Facing the Empty Nest: Tips for a Healthy, Happy Transition
| 5 min read
As a parent, your ultimate goal is to raise self-sufficient, independent children, able to navigate the world on their own.
So why is it so hard when your babies take those first steps toward independence?
According to Psychology Today, there’s a name for the feelings of sadness and loneliness that occur when your children branch out on their own, leaving their childhood home for adulthood. Empty nest syndrome describes the feelings of loss and even mourning that might occur when kids leave to go to college, move out or get married.
These feelings are completely normal and can affect men and women equally. If you have a teenager about to leave home or are dealing with the aftermath of your young adult not being around as much, read on for some coping tips.
Tips For Parents of High School Students
Depending on their plans, you probably have an idea of whether or not your children will be leaving home once they graduate high school. This is an opportunity to make the most of the time you have left with them and ensure they’re well-equipped to tackle life on their own, making the transition easier for both of you.
- Don’t wait until senior year to look at your finances. Financial stress will only add to the potentially negative emotions you might be feeling. Take stock of the money you’ve saved to put toward their educational goals after graduation. Start researching scholarships and financial aid options now so you can plan accordingly.
- Teach your child how to handle the basics of living on their own. They might grumble now, but they’ll be thankful they know how to do their own laundry, maintain their vehicle, budget and balance a checkbook and cook some simple meals when they’re on their own.
- Sneak in some quality time. During their senior year, you might be overwhelmed by events leading up to graduation day. There might be college visits, senior trip committees and a variety of obligations. As much as you can, take time for some simple bonding during this year as well. It doesn’t have to be anything big – going for walks, watching a movie at home together or hanging in for a family game night are all ways to connect with your young adult and make the most of the time they’re still at home with you.
- Focus on you. Instead of dreading an empty home, think about the personal goals you might have put on hold while raising children. Thinking about positive pursuits you can take on once you don’t have the pressures that sports practices, school events, lunch-making and more put on your schedule can help you view the upcoming change with a sense of purpose rather than sadness.
Tips for New Empty-Nesters
Depending on how involved you were in your teen’s life, not having them around can feel incredibly sad. Know that this is normal and to be expected. It’s a big life change for you and for your young adult.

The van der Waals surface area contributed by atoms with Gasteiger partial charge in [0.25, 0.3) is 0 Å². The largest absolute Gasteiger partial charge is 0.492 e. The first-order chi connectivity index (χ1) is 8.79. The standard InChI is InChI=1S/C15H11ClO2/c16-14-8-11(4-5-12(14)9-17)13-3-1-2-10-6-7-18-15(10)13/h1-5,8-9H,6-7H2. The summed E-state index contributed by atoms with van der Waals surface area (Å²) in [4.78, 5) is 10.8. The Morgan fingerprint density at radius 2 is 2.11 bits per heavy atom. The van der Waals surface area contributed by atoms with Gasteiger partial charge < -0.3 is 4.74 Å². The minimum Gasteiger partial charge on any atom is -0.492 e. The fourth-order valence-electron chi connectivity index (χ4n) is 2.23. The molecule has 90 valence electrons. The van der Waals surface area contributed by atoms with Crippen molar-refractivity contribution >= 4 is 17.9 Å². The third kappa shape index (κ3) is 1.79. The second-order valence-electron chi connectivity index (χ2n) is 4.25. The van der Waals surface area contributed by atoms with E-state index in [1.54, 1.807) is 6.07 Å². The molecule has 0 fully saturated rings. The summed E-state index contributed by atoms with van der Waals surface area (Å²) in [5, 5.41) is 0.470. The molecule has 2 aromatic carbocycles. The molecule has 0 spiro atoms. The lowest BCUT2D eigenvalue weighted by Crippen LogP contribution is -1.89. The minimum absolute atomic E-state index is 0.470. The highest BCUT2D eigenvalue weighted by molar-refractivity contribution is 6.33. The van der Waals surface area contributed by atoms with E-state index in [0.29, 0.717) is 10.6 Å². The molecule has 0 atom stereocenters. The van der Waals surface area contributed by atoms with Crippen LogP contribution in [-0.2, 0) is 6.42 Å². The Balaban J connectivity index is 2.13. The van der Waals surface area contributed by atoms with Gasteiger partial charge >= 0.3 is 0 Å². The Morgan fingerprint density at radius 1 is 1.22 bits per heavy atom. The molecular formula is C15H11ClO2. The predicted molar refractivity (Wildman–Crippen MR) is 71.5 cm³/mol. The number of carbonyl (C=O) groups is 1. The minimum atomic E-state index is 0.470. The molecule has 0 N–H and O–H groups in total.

- Establish your new normal. You might need a few months or even more to simply adjust to a quieter home. After that, figure out how you want to spend your extra time. Sometimes taking on a volunteer project in your community or tackling some neglected home renovations can fill in that sense of purpose that you feel might be missing.
- Reach out. Thankfully, technology makes it easier than ever to stay in touch with your kids through text or instant message. Don’t be offended if they don’t get back to you right away – they’re flexing their newfound sense of freedom and might react by pulling away from you a little bit. Let them know you’re there for them whenever they need you, but be grateful and yes, proud, of the strides they’re making toward true independence.
- Let them handle their own life. For some kids, the adjustment to living on their own isn’t easy. They might have feelings of loneliness and confusion. Monitor their mental health and step in if you think there’s a real crisis, but try your best to not swoop in and rescue them at every turn. Part of becoming an adult is failing sometimes. They might end up paying a late fee because they forgot about a bill or have a falling out with a roommate. While painful at the time, this is all part of the process involved in learning how to take care of their basic needs, whether they be financial or emotional.
Acknowledge and process how you’re feeling about this huge life change. If you experience overwhelming depression or anxiety over your child leaving, talk to your primary care physician or a mental health professional about how best to cope. He or she might recommend therapy to help you sort through your feelings.
As your child blossoms into adulthood, this can be a wonderful time for you to reconnect with friends or your spouse and renew passions for hobbies that had been put aside. You’ll also start to really see how all those years of hard work raising your children have paid off as you develop a more mature relationship.
Celebrate a job well done, mom or dad, and celebrate the unique adults your children have become.
Do you have tips on surviving the empty nest phase? Share your best advice in the comments.
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Photo credit: J.K. Califf